HARTFORD — Connecticut residents can now use text messages to reach 911 emergency dispatchers.
Gov. Dannel P. Malloy announced Thursday that the state has launched the text-to-911 service as part of a new emergency communications system.
Officials say voice calls to 911 are still the best and fastest way to contact emergency services. The text service is aimed at people who are deaf, hard of hearing or have a speech disability. It's also intended for when it's unsafe to place a voice call, such as during home invasions or acts of domestic violence.
Authorities say to use the new service, enter 911 into the "to" or "recipient" field, text a brief message that includes the location of the emergency and which emergency services are needed and then follow incoming directions.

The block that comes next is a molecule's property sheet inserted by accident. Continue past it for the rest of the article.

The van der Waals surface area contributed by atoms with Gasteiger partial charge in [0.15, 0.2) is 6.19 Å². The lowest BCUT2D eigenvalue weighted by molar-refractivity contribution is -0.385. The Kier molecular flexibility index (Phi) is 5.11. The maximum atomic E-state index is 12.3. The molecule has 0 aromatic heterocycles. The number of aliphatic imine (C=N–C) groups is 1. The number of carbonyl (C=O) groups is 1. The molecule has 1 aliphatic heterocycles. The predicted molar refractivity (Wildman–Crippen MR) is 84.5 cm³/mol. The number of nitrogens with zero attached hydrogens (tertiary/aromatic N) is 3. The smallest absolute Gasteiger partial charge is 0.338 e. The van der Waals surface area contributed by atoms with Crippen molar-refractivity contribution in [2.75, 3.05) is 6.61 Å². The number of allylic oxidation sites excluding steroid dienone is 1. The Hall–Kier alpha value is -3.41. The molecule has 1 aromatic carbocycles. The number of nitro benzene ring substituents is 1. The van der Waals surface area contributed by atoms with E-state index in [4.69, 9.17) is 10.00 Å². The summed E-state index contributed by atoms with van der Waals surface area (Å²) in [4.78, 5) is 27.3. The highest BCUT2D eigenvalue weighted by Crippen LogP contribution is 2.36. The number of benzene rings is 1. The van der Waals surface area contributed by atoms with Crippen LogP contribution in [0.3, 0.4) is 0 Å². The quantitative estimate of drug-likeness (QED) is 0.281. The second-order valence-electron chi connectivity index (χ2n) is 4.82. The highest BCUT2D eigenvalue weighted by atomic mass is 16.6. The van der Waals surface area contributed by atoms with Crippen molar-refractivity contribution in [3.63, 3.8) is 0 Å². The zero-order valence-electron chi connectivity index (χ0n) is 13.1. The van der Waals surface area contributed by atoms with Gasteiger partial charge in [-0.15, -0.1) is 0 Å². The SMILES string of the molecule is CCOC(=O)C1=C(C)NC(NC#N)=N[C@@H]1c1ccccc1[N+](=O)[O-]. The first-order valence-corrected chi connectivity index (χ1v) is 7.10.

Tragedy close to home
The issue of the inability to text 911 in Connecticut was thrust into the spotlight in 2009, when FOX 61 employee Alice Morrin died in a domestic violence incident.
On June 28, 2009, Morrin sent several text message to a friend, begging the friend to call 911 for her. Morrin texted:"Help, call Vernon police. Jim just dragged me in our room put loaded gun to my head. Hurry please he would hear me on the phone. I talked him down."
The friend called Vernon Police to report the domestic disturbance, but it took four minutes before the friend actually spoke to a dispatcher. In fear of losing her life, and despite fear her husband would hear her, Morrin called 911. She was later found dead in her home.
Alice Morrin had worked for about three years as an news assignment editor at FOX 61 before beginning a new job as executive assistant to the then-general manager of WTIC-TV, about a week before her death.
After Morrin's death state lawmakers introduced legislation to get Connecticut working on text-to-911.